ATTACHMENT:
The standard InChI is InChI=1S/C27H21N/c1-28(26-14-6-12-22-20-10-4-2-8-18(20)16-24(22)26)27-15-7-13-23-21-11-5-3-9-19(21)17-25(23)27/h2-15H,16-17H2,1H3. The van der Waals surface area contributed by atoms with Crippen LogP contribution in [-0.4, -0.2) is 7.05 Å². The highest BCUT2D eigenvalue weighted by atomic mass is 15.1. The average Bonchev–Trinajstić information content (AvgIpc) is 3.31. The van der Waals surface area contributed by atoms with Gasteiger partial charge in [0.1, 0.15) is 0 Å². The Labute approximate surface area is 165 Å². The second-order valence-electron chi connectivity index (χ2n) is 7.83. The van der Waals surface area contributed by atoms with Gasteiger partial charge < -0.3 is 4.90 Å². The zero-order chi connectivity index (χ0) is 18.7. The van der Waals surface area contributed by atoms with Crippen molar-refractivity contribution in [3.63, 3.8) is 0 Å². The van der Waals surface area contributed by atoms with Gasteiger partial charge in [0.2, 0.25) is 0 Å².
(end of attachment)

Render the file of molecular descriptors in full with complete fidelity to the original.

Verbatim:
The standard InChI is InChI=1S/C27H21N/c1-28(26-14-6-12-22-20-10-4-2-8-18(20)16-24(22)26)27-15-7-13-23-21-11-5-3-9-19(21)17-25(23)27/h2-15H,16-17H2,1H3. The van der Waals surface area contributed by atoms with Crippen LogP contribution in [-0.4, -0.2) is 7.05 Å². The highest BCUT2D eigenvalue weighted by atomic mass is 15.1. The average Bonchev–Trinajstić information content (AvgIpc) is 3.31. The van der Waals surface area contributed by atoms with Gasteiger partial charge in [0.1, 0.15) is 0 Å². The Labute approximate surface area is 165 Å². The second-order valence-electron chi connectivity index (χ2n) is 7.83. The van der Waals surface area contributed by atoms with Gasteiger partial charge < -0.3 is 4.90 Å². The zero-order chi connectivity index (χ0) is 18.7. The van der Waals surface area contributed by atoms with Crippen molar-refractivity contribution in [3.63, 3.8) is 0 Å². The van der Waals surface area contributed by atoms with Gasteiger partial charge in [0.2, 0.25) is 0 Å².